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Job characteristics model

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Industrial & Organisational : Introduction : Personnel : Organizational psychology : Occupations: Work environment: Index : Outline


Occupational psychology
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Industrial & organizational psychology

The job characteristics model (JCM) is “an influential theory of work design developed by Hackman and Oldham. It is based upon five job characteristics - skill variety, task identity, task significance, task autonomy, and task feedback - which are used to identify the general content and structure of jobs”.[1] This model argues that employees with a personal need for growth and development, as well as knowledge and skill, will display more positive work outcomes. These include things such as: job satisfaction, lower employee absenteeism, and better employee productivity. This model is based upon an idea that high task control and feedback are two essential elements for maximizing work potential. Stronger experiences of these five traits is said to lead to greater job satisfaction and better work performance.[2]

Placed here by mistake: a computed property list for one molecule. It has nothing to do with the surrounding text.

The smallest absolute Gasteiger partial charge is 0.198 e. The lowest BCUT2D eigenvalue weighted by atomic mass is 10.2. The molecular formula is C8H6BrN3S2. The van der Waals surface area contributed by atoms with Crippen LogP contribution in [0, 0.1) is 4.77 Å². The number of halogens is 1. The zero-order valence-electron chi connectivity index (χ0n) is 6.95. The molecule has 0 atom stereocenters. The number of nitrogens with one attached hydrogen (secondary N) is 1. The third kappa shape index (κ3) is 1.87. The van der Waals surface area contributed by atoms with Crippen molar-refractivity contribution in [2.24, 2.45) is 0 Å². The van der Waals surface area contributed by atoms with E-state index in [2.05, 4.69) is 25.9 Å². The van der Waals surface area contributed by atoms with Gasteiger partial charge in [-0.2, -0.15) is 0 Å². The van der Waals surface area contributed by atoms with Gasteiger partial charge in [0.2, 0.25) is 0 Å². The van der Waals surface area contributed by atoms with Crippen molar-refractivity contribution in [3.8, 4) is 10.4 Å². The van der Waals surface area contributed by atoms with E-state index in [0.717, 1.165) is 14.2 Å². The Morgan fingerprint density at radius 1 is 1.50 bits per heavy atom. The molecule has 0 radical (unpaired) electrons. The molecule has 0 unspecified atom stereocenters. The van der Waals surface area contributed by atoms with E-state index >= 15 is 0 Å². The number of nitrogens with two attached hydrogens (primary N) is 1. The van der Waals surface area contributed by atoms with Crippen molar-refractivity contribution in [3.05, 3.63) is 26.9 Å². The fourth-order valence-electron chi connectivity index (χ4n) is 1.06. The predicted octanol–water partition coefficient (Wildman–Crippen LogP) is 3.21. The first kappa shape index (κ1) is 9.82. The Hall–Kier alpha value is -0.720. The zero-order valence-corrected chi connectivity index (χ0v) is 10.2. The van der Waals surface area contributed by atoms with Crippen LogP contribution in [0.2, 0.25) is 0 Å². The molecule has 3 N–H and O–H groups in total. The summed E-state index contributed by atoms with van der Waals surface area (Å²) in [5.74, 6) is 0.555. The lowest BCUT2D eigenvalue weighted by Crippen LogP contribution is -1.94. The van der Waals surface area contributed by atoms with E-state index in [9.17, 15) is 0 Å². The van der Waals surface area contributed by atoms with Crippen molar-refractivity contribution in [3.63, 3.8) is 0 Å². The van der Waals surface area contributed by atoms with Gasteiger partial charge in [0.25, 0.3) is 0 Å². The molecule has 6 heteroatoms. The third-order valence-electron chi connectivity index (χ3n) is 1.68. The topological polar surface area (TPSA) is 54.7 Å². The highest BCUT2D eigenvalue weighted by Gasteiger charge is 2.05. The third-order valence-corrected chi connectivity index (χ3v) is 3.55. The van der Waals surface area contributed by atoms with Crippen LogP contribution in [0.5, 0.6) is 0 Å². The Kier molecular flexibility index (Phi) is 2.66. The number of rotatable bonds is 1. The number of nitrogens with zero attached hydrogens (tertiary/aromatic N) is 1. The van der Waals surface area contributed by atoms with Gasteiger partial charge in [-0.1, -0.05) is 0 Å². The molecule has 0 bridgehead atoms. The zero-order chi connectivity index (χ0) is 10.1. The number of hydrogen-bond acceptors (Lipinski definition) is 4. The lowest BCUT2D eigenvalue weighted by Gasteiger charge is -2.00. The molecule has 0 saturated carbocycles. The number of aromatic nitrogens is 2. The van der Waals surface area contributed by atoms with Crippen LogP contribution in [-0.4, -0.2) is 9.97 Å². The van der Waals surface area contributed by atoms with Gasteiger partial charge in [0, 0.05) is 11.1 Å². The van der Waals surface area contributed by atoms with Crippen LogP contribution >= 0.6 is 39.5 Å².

ReferencesEdit

  1. Turner N., Barling J., & Zacharatos A. (2002). Positive psychology at work. In C. R. Snyder & S. J. Lopez (Eds.), Handbook of positive psychology (pp. 715–728). New York: Oxford University Press.
  2. Turner N., Barling J., & Zacharatos A. (2002). Positive psychology at work. In C. R. Snyder & S. J. Lopez (Eds.), Handbook of positive psychology (pp. 715–728). New York: Oxford University Press.

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